Spreading the Love
Restaurateur Leslie Lampert surrounds herself with family heirlooms, Flea Market finds, and photo shoot props.
Photography by John O'Donnell
Leslie Lampert in her White Plains apartment
First Leslie Lampert, a former editor at Ladies' Home Journal, opened Ladle of Love in Mount Kisco featuring her sumptuous soups. This was followed in short order by Café of Love, a full-service restaurant, Love on the Run, a catering business, and, most recently, Tavern on the Green featuring Ladle of Love in Manhattan. In the midst of this love fest, she also downsized from her 4,000-square-foot house in Chappaqua to a 2,300-square-foot house in Katonah, to a 1,500-square-foot apartment at The Residences at Ritz-Carlton, Westchester in White Plains, where she managed to find places for her most beloved belongings.
|An Open Book|
Since she was a food editor at LHJ, it was natural that friends would give Lampert cooking-related hostess gifts, and cookbook holders were popular—she has four of them. Her favorite is this wrought-iron model that firmly holds her books open and keeps her recipes in view.
Running to catch a train in Chappaqua, Lampert spied this enchanting music chair at a flea market in the station and snatched it up for about $100. When she had a pre-move tag sale, everyone made offers on the chair; it was not for sale.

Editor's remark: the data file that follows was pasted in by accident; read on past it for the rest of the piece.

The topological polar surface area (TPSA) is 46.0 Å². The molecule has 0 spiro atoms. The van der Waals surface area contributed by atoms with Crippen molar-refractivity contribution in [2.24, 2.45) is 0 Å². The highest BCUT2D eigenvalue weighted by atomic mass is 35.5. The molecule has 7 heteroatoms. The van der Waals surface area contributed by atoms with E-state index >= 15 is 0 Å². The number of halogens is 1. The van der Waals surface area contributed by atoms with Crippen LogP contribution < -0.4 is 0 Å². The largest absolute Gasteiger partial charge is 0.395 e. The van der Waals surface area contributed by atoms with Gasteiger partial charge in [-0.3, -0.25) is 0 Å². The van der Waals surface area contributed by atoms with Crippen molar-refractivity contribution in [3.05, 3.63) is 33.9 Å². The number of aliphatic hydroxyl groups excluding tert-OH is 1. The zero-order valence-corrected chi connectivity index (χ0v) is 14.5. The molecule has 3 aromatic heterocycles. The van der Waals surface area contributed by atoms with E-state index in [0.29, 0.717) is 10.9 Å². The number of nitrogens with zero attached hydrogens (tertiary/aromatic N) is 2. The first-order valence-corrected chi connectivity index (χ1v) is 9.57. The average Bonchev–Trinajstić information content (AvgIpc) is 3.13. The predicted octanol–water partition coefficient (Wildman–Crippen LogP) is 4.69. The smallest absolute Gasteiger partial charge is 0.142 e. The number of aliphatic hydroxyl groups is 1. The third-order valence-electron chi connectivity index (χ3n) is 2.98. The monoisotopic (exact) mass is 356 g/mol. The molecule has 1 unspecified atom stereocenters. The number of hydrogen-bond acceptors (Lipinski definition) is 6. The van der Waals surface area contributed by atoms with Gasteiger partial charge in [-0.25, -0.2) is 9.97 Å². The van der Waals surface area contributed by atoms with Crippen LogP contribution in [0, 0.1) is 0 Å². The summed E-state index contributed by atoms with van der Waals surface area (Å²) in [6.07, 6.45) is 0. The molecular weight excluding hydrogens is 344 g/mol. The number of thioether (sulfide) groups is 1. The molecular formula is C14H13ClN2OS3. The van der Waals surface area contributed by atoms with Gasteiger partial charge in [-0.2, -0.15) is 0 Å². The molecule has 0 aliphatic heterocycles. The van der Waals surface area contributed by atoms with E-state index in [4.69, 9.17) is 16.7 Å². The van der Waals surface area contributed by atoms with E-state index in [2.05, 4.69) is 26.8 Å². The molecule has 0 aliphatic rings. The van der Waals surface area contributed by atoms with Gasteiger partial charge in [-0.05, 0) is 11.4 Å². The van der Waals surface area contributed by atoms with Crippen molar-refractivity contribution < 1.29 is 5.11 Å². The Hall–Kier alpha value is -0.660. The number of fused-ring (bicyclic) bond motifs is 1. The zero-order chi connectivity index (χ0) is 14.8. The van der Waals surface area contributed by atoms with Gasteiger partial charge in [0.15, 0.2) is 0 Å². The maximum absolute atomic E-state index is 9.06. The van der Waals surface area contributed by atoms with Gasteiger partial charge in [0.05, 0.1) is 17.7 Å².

|It's Got Legs|
Lampert picked up this console at Golden Oldies' going-out-of-business sale. “I like to mix ornate with simple, old with new. I think it’s a chopped-up dining room table—whatever, it lends the room a little je ne sais quoi.”
These mother-of-pearl binoculars belonged to Lampert's mother. “She used them when she went to the theater. I keep them on my nightstand.”
Lampert’s grandmother’s vintage pitchers help keep her attached to her roots. “I can picture them in my grandmother’s house—I like the continuity of having all these memories from the past.” The cloisonné vases were her mother's. “I didn’t appreciate flourishes like these while I was growing up; now I love them as much as my mom did.”
Lampert bought these Moroccan stacking chests back in the '90s from a photo shoot that took place in her living room. “After the shoot, when they were taking all the props away, I said, 'Wait! I want to keep these here.”